Validity of compliance with WHO’s recommendations on physical activity
For objectively measured physical activity 78% of participants were categorised with a physical activity level above the WHO’s recommendations, 81% for open-ended questions and 73% for closed-ended questions. The correlation between the objective and the open-ended questions was kappa = 0.42 and for the closed-ended kappa = 0.34 (Table 5).
The specificity, i.e. the proportion correctly classified as having physical activity levels below the recommendations, was 50% for open-ended questions, 55% for closed-ended questions. The sensitivity, i.e. the proportion correctly classified as having physical activity levels above the recommendations, was 90% for open-ended questions and 81% for closed-ended questions (Table 5). In general, analysis on the compliance with WHO’s extended recommendations showed lower kappa values (kappa = 0.33 for open-ended questions and 0.17 for closed-ended questions) (Additional file 4).
Sensitivity analyses were carried out using different requirements for valid data: 10 h/day of valid data, 4 days of valid data and 5 days of valid data, and separately with standardised values of MVPA and VPA. None of the analyses changed the results markedly.
The present study tested the reliability and the validity of the NPAQ-short. The NPAQ-short was adapted from the NPAQ in order to monitor physical activity levels in populations as well as compliance with the current WHO recommendations on physical activity. The test-retest reliability of the NPAQ-short was above the predefined acceptable levels [3, 4, 21] (Spearman’s rho between 0.80 and 0.82, kappa coefficients between 0.59 and 0.66).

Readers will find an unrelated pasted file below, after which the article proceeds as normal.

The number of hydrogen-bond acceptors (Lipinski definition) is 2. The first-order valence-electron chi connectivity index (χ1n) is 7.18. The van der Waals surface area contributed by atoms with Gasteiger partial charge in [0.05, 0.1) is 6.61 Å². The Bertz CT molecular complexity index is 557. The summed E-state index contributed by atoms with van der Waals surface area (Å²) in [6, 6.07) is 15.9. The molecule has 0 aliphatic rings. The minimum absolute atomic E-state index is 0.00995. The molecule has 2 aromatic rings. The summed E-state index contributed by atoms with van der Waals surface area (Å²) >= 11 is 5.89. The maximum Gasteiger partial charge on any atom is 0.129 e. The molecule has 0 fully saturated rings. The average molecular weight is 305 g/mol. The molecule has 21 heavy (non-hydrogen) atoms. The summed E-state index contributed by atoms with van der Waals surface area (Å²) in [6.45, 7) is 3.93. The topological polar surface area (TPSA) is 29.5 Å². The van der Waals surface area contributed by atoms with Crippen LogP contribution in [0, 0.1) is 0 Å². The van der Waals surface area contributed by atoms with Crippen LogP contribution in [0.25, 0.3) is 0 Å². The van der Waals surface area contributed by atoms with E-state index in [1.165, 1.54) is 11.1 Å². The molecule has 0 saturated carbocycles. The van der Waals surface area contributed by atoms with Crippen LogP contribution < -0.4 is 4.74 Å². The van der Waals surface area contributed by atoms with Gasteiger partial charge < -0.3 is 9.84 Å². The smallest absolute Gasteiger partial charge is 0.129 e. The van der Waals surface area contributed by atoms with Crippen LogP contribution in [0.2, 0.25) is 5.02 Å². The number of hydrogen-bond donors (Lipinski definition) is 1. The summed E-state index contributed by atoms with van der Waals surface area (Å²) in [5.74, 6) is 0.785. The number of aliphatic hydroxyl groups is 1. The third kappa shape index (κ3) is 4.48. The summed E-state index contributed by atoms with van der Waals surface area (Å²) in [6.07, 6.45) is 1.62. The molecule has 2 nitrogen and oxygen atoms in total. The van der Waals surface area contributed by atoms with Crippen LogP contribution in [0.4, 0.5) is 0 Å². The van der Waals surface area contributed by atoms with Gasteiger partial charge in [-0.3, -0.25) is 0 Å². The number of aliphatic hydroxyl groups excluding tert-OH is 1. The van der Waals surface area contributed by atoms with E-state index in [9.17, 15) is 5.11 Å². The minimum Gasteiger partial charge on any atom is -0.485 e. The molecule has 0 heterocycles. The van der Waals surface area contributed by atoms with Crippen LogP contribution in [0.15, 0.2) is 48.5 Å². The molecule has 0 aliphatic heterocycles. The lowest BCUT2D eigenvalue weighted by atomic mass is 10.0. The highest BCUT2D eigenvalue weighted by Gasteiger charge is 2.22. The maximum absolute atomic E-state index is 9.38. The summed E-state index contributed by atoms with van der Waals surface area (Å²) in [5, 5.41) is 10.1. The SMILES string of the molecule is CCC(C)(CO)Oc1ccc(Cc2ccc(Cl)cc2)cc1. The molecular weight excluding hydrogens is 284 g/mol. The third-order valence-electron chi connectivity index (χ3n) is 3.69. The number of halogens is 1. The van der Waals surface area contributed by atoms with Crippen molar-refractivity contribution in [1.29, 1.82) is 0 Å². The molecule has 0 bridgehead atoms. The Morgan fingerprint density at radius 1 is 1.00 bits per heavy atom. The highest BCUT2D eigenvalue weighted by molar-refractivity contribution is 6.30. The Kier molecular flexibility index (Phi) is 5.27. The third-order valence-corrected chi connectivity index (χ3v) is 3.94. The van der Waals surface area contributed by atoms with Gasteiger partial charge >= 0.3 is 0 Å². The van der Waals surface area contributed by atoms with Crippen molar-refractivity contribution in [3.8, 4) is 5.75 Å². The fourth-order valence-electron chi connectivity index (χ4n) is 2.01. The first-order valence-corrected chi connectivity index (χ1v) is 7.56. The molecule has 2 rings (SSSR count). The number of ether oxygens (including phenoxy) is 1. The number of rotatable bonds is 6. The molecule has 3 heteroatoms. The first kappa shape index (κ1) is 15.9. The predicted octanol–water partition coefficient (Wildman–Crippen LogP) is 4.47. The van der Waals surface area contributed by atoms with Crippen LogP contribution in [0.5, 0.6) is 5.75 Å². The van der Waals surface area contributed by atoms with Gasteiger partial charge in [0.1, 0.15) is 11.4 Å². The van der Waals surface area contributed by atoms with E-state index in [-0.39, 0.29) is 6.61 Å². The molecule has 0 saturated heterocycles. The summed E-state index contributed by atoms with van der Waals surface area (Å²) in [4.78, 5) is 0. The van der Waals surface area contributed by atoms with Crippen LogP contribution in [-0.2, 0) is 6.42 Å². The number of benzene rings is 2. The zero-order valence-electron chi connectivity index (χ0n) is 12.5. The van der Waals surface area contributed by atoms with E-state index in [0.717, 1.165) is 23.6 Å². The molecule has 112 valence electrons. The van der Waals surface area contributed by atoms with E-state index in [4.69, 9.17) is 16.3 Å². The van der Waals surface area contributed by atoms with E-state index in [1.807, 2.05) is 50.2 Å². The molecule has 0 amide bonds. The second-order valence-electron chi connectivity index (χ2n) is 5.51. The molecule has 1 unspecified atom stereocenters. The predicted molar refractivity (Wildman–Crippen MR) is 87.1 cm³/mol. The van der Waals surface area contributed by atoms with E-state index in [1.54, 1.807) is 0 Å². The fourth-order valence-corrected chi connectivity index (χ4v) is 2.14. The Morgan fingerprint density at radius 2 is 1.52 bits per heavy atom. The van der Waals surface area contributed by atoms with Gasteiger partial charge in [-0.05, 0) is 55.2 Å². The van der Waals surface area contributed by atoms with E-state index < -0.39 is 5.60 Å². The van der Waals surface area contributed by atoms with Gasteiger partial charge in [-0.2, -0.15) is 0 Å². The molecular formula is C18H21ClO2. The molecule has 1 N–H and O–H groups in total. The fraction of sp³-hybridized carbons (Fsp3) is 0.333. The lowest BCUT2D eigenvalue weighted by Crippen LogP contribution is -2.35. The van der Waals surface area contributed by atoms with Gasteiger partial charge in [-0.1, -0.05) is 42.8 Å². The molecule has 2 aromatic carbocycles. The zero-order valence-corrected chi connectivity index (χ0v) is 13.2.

Regarding the validity of the self-reported physical activity measure compared to the objective physical activity measure, the questions with open-ended answering modes showed acceptable levels (Spearman’s rho 0.32 and 0.33 for MVPA and VPA respectively) [3, 4]. For the closed-ended version, only the question on VPA was found to be acceptable (kappa 0.21), while for the question on MVPA results were below the predefined level (kappa 0.17) . Comparing open- and closed-ended answering modes, the kappa-values of 0.50 for MVPA and 0.48 for VPA indicated that the two versions correspond moderately . In general, answers to the open-ended questions were closer to the objectively measured physical activity than answers to the closed-ended questions, especially for MVPA-values.
The Bland-Altman plots showed a mean difference for MVPA of − 111 min indicating that MVPA was underreported in the NPAQ-short compared to the results from the objective measure. Conversely for VPA, mean difference was 26 min indicating an overreporting of VPA. The cognitive interviews pointed out that some participants did not report activities like dog walking or walking to buy groceries as MVPA. This might explain why MVPA in general was underreported. On the other hand, the social desirability bias might lead to people overestimating their amount of physical activities in order to appear sporty and fit, which may explain why VPA was overreported.